Emerson Begolly is a Nazi sympathizer turned jihadist who hails from Pennsylvania. He had been involved in neo-Nazism at a young age, as Begolly’s father introduced him to Nazi beliefs, and dressed him as a Nazi. Begolly even posted photos on his MySpace page depicting him dressed as a Nazi while he was a teenager.

Begolly later converted to Islam and became an active member of several jihadist forums. Similar to Myatt, for Begolly anti-Semitism served as a tie binding his two distinct involvements with extremism. He established a reputation for particularly harsh anti-Semitic posts, even relative to the extremist forums in which he participated. In one post in which he referenced Hitler’s Final Solution, Begolly wrote: “The only the good about that all the jews weren’t gassed that that insha’Allah someday we will get a chance to kill jews ourselves.” Begolly was also known for collecting, distributing, and producing his own nasheeds, Islamic works of acapella music. Many Islamist militants produce nasheeds because they believe musical instruments are religiously proscribed, thus making acapella one of the few permissible forms of music. Begolly composed an original nasheed titled “When the Jew’s Blood Reds My Knife, Then My Life is Free from Strife”:

When the Jew’s blood reds my knife, Then my life is free from strife.

Hiding behind rocks and trees, I’ll find them with greatest ease.

Make them get down on their knees, Slaughter them despite their pleas.

Throw them in the ovens hot, Soap and lampshades sold and bought.

Made of the Jews that we shot, Mercy’s something I have not.

With the bomb and machine gun, Blast at them and watch them run.

We will have a lot of fun, Shoot and kill Jews one by one.

Rise up, O Salahuddin, Great and brave Mujahideen.

Like the Sheikh Ahmed Yassin, For the Love of Filisteen.

At al-Aqsa we shall meet, After Israel’s defeat.

Their dead bodies at our feet, Taste of victory is sweet.

Begolly exhorted others to participate in violent attacks in the United States. Information presented in Begolly’s prosecution showed that he was “an active administrator” of a jihadist forum known as Ansar al Mujahideen English Forum. Writing under the name Abu Nancy, Begolly “systematically solicited jihadists to use firearms, explosives, and propane tanks against targets such as police stations, post offices, Jewish schools and daycare centers, military facilities, train lines, bridges, cell phone towers, and water plants.” On December 18, 2010, Begolly uploaded a guide with instructions on how to manufacture explosives. He was sentenced to 102 months in prison after pleading guilty to soliciting crimes of violence.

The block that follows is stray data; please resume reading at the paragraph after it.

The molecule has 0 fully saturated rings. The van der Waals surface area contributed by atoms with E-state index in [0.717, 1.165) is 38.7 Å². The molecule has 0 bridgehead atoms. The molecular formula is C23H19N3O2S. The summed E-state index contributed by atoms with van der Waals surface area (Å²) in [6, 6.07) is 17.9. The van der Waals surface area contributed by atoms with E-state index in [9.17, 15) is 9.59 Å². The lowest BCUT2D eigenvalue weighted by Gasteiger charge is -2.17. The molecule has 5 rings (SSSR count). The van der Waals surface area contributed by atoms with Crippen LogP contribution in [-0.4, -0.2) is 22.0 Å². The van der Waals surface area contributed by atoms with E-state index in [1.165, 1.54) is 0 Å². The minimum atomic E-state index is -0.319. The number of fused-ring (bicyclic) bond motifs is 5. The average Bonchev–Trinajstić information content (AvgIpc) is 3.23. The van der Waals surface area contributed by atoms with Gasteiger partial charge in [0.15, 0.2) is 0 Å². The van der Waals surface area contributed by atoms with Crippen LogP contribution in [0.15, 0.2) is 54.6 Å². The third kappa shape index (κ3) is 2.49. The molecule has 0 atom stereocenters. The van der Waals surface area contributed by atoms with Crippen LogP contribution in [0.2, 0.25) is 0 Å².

Steven Smyrek. Another case of fringe fluidity is Steven Smyrek, a former German neo-Nazi. While most cases in this section involve individuals who gravitated toward Sunni militancy, Smyrek was arrested in Israel in 1997 for planning to carry out a suicide attack on behalf of Hizballah, a Shia militant group. Smyrek had converted to Islam prior to travelling to Tel Aviv. Though he was sentenced to ten years in prison, Israeli security services released Smyrek as part of a prisoner exchange agreement in 2004 after he signed a document that reportedly renounced violence.

But upon his return to Europe, Smyrek was unrepentant. “It’s an honor to die for Islam and for Allah,” he told a filmmaker in a documentary interview. “When the order comes you have to carry it out and there’s not time to ask if there is a God or not, or to think what will happen after you’re dead, without feeling you simply have to lay down your life as Allah decreed.”

The late Ahmed Huber was born Albert Friedrich Armand Huber in 1927. Like Myatt and Begolly, anti-Semitism was apparently Huber’s overarching framework, and driven by it, he found common ground between neo-Nazi and Islamist extremist beliefs—as well as between Sunni and Shia Islamist militancy.

Huber converted to Islam in his late thirties. In contrast to the other cases examined in this section, Huber converted prior to embracing extreme right-wing beliefs. His first exposure to Islam came in 1959, when he was asked to shelter several Algerians fleeing the country’s war of independence. Prior to that, Huber describes himself as having been a “young socialist journalist” and “Protestant Christian, very tolerant, liberal, and not practicing … religious, but not too much.” In his conversations with the Algerians, Huber became “fascinated” by Islam, and recited his shahada (declaration of faith) in 1962. According to Huber, upon urging from the Egyptian embassy in Switzerland, he later repeated his shahada in Cairo, where he met Gamal Abdel Nasser. By Huber’s account, Nasser sparked his later devotion to Nazism. Huber described meeting Nasser as “a complete cultural shock,” including when Nasser told Huber “some things about the Third Reich and about the Second World War, and about Adolf Hitler.” It is worth recalling that Nasser had sheltered Nazi war criminals who were fleeing justice. Also present in Egypt during Nasser’s rule was Haj Muhammad Amin al-Husseini, who likewise would be a critical influence on Huber. Reflecting on an interview he had conducted with Huber, George Michael wrote that Husseini “was instrumental in shaping Huber’s views, not only on Islam but also on the Third Reich.”